Christian unity is not simply important because it’s nice to be nice, but because the forgiveness we offer each other within the Christian community is one of our primary witnesses to an outside, graceless world. As Jesus himself said, “By this, all people will know that you are my disciples, if you have love for one another.” (John 13:35) If the world is to see God made visible in our age, then deep and real love for and forgiveness of one another is a key sign. 
As mentioned, grace, love and forgiveness can feel like a high and holy ideal, especially when hurt, offences, misunderstandings and betrayal are experienced within our Christian communities. We feel shocked because we expect the world to be a difficult and painful place, but not here in Christian community where we hoped we would experience safety. Of course, it doesn’t work like that. The brokenness that is “out there,” is in our Christian communities too. We are not perfect, and in many ways, our draw to become a Christian is perhaps our recognition of this, that we long to be healed and re-made by the grace of God. Most of us, in moments that require forgiveness to be given or received, come into contact with the reality that we have a long way to go if we are to climb this mountain.
So, how can we practice forgiveness?
I am hoping to unpack the complexity of forgiveness and some practical ways to become people of forgiveness in the following parts of this series. We need to take an honest look at our ideals, theories, scriptures and songs about forgiveness, and get real for a moment. There is work to do so that we move towards being ready to offer and receive the gift of forgiveness. In times when we are not feeling provoked or triggered by situations requiring forgiveness, we need to become clear-eyed and full-hearted in our preparation to become the type of people who can have a forgiving countenance.  More on this in my next Lectio Letter.
Miscellaneous Link List
I Dare to Disagree
As with all working contexts, now and again, there are disagreements in our circles.
Disagreements are inevitable and it is crucial we operate in relational ways that encourage and develop the skill of disagreement. That’s right, it’s a skill, you can practise it and get better, but it takes risk in order to develop the ability that allows you not to be brittle in the face of disagreement.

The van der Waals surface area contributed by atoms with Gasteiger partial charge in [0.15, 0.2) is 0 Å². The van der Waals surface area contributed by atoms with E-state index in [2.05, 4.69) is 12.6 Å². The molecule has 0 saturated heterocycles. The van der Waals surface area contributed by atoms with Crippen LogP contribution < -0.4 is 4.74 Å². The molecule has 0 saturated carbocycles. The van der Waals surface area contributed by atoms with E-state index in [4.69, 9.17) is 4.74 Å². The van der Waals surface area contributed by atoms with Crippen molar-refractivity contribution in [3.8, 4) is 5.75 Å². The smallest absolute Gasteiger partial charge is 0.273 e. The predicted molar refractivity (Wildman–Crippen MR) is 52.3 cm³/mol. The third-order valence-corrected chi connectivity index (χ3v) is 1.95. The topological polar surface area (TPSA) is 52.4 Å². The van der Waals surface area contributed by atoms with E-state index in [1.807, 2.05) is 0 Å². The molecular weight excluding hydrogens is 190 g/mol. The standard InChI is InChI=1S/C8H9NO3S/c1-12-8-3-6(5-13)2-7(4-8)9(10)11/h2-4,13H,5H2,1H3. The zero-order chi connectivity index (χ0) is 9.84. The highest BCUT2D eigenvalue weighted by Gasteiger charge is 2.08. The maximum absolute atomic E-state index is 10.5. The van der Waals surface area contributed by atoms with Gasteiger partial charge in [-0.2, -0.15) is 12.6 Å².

Seth Godin’s thoughts posted in full below but available here contain practical and urgent advice we need to heed.
The hallmark of a resilient, productive and sustainable culture is that disagreements aren’t risky.
When someone cares enough to make an assertion and show their work, a healthy organization or society takes a look.
The alternative is the brittle, closed culture of talking points, loyalty oaths and unquestioned status quo. It might be a neighborhood social club, a large corporation or a nation, but the principle remains.
What happens when we disagree? Because when the world changes (and it always does) we’ll probably end up disagreeing sooner later. Being good at it is a skill.
Declining water levels in the Danube reveal sunk warships
خالد اسكيف
The severe decline of the #Danube River to its lowest level in almost a century reveals the hulls of dozens of #German warships that sank during #WWII near the Serbian port of #Prahovo overlooking the river that passes and borders 10 European countries.
Selfies just got easier on Kilimanjaro
Mount Kilimanjaro climbers can share slope selfies in real-time thanks to new Wi-Fi
A short fun surf movie from South Africa
Deus Africa   Don't fight it, just ride it
Deus Africa Don't fight it, just ride it
Members of the Polish resistance during World War 2 from then to now, 1940 - 2021
History In Pictures on Instagram: "Members of the Polish resistance during World War 2 from then to now, 1940 - 2021
How the French restoration project at Guédelon Castle kept alive medieval approaches to carpentry that is serving the rebuilding of Notre Dame
‘They said it was impossible’: how medieval carpenters are rebuilding Notre Dame | Notre Dame | The Guardian
Last member of an isolated tribe dies
A fascinating story emerges (behind paywall unfortunately);
When officials from Brazil’s Indigenous protection agency approached the hut in the middle of the Amazon rainforest, their fears were confirmed: They were witnessing the first recorded disappearance of an uncontacted tribe in the country’s history.
The man lying in the hammock, the last member of his tribe, had died, and with him an entire culture and answers to a thousand questions.
Even his name was a mystery. He was known only as “the Man of the Hole” because of the dozens of holes he had dug over the years in his territory. His age, too, could only be guessed at. He appeared to be about 60, officials said.
In Brazil, the Last Member of an Isolated Indigenous Tribe Dies - The New York Times
Google AI reveals undeclared swimming pools!
French Tax Authorities Used Google AI to Snuff Out More than 20,000 Undeclared Swimming Pools
That’s all for now…
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Liam Byrnes

A Fortnightly newsletter with links, music, recipes and one article from me focussed on Christian formation, Theology and Discipleship

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Liam Byrnes, 1 Montrose Close, Noordhoek, Western Cape, South Africa